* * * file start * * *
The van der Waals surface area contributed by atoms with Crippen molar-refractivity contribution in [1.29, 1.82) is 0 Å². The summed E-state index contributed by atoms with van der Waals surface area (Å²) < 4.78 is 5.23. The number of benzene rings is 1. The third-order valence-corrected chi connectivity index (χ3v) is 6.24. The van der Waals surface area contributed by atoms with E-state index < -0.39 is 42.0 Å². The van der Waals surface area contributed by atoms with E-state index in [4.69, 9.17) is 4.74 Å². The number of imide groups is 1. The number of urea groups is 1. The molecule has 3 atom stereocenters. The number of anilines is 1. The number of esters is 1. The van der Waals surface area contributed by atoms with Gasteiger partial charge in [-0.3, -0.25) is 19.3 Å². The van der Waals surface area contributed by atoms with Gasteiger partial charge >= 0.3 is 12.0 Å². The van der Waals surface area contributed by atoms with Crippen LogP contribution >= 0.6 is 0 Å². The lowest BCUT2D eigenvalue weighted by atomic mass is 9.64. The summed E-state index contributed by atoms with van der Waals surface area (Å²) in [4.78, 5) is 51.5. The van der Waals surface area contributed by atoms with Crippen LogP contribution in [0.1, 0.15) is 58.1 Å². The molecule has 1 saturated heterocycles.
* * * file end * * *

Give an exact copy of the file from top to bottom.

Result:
The van der Waals surface area contributed by atoms with Crippen molar-refractivity contribution in [1.29, 1.82) is 0 Å². The summed E-state index contributed by atoms with van der Waals surface area (Å²) < 4.78 is 5.23. The number of benzene rings is 1. The third-order valence-corrected chi connectivity index (χ3v) is 6.24. The van der Waals surface area contributed by atoms with E-state index < -0.39 is 42.0 Å². The van der Waals surface area contributed by atoms with E-state index in [4.69, 9.17) is 4.74 Å². The number of imide groups is 1. The number of urea groups is 1. The molecule has 3 atom stereocenters. The number of anilines is 1. The number of esters is 1. The van der Waals surface area contributed by atoms with Gasteiger partial charge in [-0.3, -0.25) is 19.3 Å². The van der Waals surface area contributed by atoms with Gasteiger partial charge >= 0.3 is 12.0 Å². The van der Waals surface area contributed by atoms with Crippen LogP contribution >= 0.6 is 0 Å². The lowest BCUT2D eigenvalue weighted by atomic mass is 9.64. The summed E-state index contributed by atoms with van der Waals surface area (Å²) in [4.78, 5) is 51.5. The van der Waals surface area contributed by atoms with Crippen LogP contribution in [0.1, 0.15) is 58.1 Å². The molecule has 1 saturated heterocycles.